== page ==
Find Your Trade

In today’s society bachelor’s degrees are wonderful; however, the industry is asking for experience and or skills. Trade schools have become the fast track for building on the job training (OJT) and detailed knowledge in the subject matter.  As a result, there are thousands of scholarships and grants where no money has to be paid back.

By acquiring a trade you will not only be an asset to the working class but a major component to the rebuilding and liberation of our people.  You can help change the current conditions of our people here in the North Gate.

Trade School Grants

Receiving a trade school grant is not the same thing as obtaining a student loan or being awarded a scholarship. Student loans are exactly what their name implies; they are loans which need to be repaid— with interest. Scholarships do not require repayment, but are usually based on evidence of superior academic achievement.

Grants are free, no-strings-attached money. Economic need is the typical basis on which they are awarded. Sorting through the different categories of grants requires both time and effort, but it is time and effort well spent. The payoff can be lucrative.

A few types of grants are need-based grants, low-income grants, grants for women and many more.  Below is the process on how to apply for grants, please follow the guidelines for acquiring the grants:

How to Apply for Trade School Grants

The process of applying for trade school grants is a basic one, but requires attention to detail. The way to get financial aid money in the form of grants can be broken down into three fundamental steps.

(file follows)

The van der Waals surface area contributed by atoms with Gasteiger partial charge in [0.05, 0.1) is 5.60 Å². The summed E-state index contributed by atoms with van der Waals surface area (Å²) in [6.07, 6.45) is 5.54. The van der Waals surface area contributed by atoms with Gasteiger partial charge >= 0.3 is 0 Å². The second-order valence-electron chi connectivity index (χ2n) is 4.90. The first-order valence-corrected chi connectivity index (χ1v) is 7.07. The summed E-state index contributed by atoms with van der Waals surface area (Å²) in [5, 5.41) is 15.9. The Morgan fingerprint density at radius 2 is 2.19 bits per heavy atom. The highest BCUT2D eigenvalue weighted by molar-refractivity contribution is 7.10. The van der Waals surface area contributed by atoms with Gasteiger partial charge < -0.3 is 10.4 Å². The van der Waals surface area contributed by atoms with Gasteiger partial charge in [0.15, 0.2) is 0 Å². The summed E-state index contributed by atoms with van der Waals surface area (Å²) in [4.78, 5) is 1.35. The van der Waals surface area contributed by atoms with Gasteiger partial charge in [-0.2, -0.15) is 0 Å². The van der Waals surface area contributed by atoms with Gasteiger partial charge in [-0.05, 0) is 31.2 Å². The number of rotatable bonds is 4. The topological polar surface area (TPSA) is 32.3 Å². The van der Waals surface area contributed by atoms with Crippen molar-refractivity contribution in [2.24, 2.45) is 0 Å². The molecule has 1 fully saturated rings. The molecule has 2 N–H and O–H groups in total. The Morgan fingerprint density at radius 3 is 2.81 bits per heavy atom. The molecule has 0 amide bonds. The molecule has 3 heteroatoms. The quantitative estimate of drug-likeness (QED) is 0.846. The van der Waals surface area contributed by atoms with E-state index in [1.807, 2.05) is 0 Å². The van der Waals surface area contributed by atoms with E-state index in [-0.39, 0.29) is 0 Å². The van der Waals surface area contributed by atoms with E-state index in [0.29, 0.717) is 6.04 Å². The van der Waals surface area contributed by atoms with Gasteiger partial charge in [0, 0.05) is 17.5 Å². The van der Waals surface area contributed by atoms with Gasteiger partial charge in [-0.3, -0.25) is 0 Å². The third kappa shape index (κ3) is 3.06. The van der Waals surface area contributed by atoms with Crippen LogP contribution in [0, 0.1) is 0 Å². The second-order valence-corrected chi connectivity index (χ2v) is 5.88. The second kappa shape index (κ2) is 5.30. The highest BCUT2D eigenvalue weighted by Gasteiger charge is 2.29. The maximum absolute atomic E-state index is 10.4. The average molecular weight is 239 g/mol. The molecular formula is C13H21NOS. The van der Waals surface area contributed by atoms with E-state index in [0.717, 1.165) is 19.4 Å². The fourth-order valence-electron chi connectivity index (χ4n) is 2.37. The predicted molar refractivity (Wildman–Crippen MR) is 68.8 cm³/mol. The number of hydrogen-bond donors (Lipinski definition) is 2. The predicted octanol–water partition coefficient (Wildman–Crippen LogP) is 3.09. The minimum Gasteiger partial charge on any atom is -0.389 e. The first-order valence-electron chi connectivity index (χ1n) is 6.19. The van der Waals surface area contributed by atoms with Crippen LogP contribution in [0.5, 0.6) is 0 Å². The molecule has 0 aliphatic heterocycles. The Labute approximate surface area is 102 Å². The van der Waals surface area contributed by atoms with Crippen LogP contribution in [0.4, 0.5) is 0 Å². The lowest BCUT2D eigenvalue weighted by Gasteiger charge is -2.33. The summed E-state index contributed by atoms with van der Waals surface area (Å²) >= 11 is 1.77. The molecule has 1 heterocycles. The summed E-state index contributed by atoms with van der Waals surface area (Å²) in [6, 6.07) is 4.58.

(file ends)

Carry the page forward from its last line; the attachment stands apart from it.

Step One: File A FAFSA

Before applying for any other form of financial aid, this is the first step to take. File a FAFSA, or Free Application for Federal Student Aid. Filing this document ensures your consideration for federal grant programs, along with other forms of federal aid.

The FAFSA can be filed either electronically or by mail. To receive a faster response, file electronically. You can get the FAFSA online at Most important, fill out the form completely and be sure to file by the deadline. There are three deadlines associated with the FAFSA: federal, state, and school. Filing by the earliest deadline is the best option.

Information about you is included in the FAFSA, which is used to determine your eligibility for grant money.

Step Two: Wait for Your SAR

Several weeks after filing the FAFSA, you will receive a SAR, or Student Aid Report. The SAR is a document which outlines your EFC, Expected Family Contribution, to your educational expenses. If your EFC is a small amount, you are more likely to qualify for grants.

The Student Aid Report also contains a section specifying what kinds of federal aid you are qualified for. If the income you reported on your FAFSA was low, you may be eligible for a need-based grant. The Federal Pell Grant is one example of a need-based grant.

Whatever schools you indicated on your FAFSA will also get a copy of your SAR. Each school will review the information in your SAR and create a financial aid package to offer you, detailed in an award letter they will send out.

Step Three: Complete the Form for State Grants

Once you have your financial aid award letter from your prospective school or schools, if the funds offered are not enough to cover education costs, you have the option of applying for state funded grants as merit-based grants.

Merit-based grants are a general term for any grant that requires you to meet specific standards to qualify. Where need-based grants are mainly based on income, merit-based grants are based on a combination of academic and income factors. State grants typically require that your income not exceed a fixed amount, but you must meet certain grade requirements too.

Forms for merit-based grants can usually be found on the website for your specific state. The application process entails sending in verification of your grade point average to the student aid commission of your state. You become eligible for a grant if your GPA is high enough. Make sure to carefully read all the directions for the grant application for your particular state and pay attention to deadlines, submitting all forms and information requested in a timely manner.

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